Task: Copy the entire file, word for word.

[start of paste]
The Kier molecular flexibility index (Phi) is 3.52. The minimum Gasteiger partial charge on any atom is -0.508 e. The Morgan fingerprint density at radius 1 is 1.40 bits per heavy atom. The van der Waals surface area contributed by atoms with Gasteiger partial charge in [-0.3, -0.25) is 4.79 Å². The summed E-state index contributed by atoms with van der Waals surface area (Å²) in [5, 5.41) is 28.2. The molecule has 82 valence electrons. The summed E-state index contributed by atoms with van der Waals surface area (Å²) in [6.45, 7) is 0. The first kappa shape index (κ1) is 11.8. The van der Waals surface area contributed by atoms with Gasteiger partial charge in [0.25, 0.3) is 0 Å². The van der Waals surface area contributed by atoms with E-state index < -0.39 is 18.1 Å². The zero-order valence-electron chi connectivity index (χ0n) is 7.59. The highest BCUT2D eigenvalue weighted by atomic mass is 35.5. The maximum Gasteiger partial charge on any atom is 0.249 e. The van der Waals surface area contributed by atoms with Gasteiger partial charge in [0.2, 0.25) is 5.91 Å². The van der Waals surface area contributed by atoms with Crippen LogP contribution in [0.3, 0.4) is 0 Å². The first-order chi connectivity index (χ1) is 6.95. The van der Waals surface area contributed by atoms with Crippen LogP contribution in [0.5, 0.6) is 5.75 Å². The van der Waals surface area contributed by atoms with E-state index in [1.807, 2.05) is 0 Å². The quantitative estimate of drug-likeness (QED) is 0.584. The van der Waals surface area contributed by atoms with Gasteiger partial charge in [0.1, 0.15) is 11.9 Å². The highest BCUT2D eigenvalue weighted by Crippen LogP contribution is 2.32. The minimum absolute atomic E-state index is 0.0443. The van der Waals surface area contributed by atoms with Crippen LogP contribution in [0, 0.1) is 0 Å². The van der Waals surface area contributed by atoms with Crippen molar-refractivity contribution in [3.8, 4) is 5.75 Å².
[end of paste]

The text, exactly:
The Kier molecular flexibility index (Phi) is 3.52. The minimum Gasteiger partial charge on any atom is -0.508 e. The Morgan fingerprint density at radius 1 is 1.40 bits per heavy atom. The van der Waals surface area contributed by atoms with Gasteiger partial charge in [-0.3, -0.25) is 4.79 Å². The summed E-state index contributed by atoms with van der Waals surface area (Å²) in [5, 5.41) is 28.2. The molecule has 82 valence electrons. The summed E-state index contributed by atoms with van der Waals surface area (Å²) in [6.45, 7) is 0. The first kappa shape index (κ1) is 11.8. The van der Waals surface area contributed by atoms with Gasteiger partial charge in [0.25, 0.3) is 0 Å². The van der Waals surface area contributed by atoms with E-state index < -0.39 is 18.1 Å². The zero-order valence-electron chi connectivity index (χ0n) is 7.59. The highest BCUT2D eigenvalue weighted by atomic mass is 35.5. The maximum Gasteiger partial charge on any atom is 0.249 e. The van der Waals surface area contributed by atoms with Gasteiger partial charge in [0.2, 0.25) is 5.91 Å². The van der Waals surface area contributed by atoms with Crippen LogP contribution in [0.3, 0.4) is 0 Å². The first-order chi connectivity index (χ1) is 6.95. The van der Waals surface area contributed by atoms with Crippen LogP contribution in [0.5, 0.6) is 5.75 Å². The van der Waals surface area contributed by atoms with E-state index in [1.807, 2.05) is 0 Å². The quantitative estimate of drug-likeness (QED) is 0.584. The van der Waals surface area contributed by atoms with Gasteiger partial charge in [0.1, 0.15) is 11.9 Å². The highest BCUT2D eigenvalue weighted by Crippen LogP contribution is 2.32. The minimum absolute atomic E-state index is 0.0443. The van der Waals surface area contributed by atoms with Crippen LogP contribution in [0, 0.1) is 0 Å². The van der Waals surface area contributed by atoms with Crippen molar-refractivity contribution in [3.8, 4) is 5.75 Å².